Date added: 2.2.2015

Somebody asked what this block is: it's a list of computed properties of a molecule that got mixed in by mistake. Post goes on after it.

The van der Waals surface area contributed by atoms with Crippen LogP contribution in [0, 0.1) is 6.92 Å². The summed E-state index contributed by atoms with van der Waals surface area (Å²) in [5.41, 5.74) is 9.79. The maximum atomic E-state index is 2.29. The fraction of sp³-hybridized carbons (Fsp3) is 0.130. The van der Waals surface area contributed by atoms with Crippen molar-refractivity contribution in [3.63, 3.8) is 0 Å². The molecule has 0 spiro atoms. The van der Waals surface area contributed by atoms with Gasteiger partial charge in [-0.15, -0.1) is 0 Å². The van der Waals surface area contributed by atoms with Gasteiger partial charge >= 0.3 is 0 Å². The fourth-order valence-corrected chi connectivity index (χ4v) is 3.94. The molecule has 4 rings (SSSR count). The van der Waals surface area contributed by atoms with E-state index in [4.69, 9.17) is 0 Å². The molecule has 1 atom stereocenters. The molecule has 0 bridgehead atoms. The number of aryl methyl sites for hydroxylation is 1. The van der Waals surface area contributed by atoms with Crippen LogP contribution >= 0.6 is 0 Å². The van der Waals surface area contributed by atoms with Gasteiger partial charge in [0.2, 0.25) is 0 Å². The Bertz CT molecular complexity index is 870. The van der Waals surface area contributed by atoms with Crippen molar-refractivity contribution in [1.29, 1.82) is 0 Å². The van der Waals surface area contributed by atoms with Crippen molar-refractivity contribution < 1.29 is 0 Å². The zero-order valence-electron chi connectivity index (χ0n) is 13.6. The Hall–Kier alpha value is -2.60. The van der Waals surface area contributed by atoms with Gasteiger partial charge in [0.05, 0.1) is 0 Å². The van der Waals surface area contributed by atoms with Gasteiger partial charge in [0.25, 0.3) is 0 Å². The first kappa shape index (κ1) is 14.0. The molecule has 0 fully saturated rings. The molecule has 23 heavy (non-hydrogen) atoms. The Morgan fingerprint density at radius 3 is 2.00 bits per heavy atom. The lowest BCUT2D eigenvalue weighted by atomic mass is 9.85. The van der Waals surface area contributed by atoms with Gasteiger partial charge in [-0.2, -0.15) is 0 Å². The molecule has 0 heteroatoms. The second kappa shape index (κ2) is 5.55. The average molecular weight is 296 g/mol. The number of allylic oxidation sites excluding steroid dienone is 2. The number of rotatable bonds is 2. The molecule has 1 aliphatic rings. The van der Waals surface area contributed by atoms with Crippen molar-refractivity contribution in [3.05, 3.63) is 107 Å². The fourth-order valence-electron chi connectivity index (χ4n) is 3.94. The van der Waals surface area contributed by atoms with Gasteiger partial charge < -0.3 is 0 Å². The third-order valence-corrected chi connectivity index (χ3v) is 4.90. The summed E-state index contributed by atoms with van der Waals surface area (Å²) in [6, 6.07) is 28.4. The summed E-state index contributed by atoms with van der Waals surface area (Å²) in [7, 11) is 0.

The 18th century was a wealth of knowledge, exploration and rapidly growing technology and expanding record-keeping made possible by advances in the printing press. In its determination to preserve the century of revolution, Gale initiated aMoreThe 18th century was a wealth of knowledge, exploration and rapidly growing technology and expanding record-keeping made possible by advances in the printing press. In its determination to preserve the century of revolution, Gale initiated a revolution of its own: digitization of epic proportions to preserve these invaluable works in the largest archive of its kind. Now for the first time these high-quality digital copies of original 18th century manuscripts are available in print, making them highly accessible to libraries, undergraduate students, and independent scholars.Delve into what it was like to live during the eighteenth century by reading the first-hand accounts of everyday people, including city dwellers and farmers, businessmen and bankers, artisans and merchants, artists and their patrons, politicians and their constituents. Original texts make the American, French, and Industrial revolutions vividly contemporary.++++The below data was compiled from various identification fields in the bibliographic record of this title. This data is provided as an additional tool in helping to insure edition identification: ++++Bodleian Library (Oxford)N019891A satire, purporting to be by Anthony Collins and addressed to Conyers Middleton- sometimes attributed to Collins, but Collins died in 1729 and Middletons Examination was published in 1750.London: printed for S. Austen, 1750. 2], iv,74p.- 8 A letter from the late A** C** Esq. to the Revd. Dr. C** M****. On his Examination of the Lord Bishop of Londons discourses concerning the use and intent of prophecy. With some occasional references to the Free enquiry, &c. by A.C.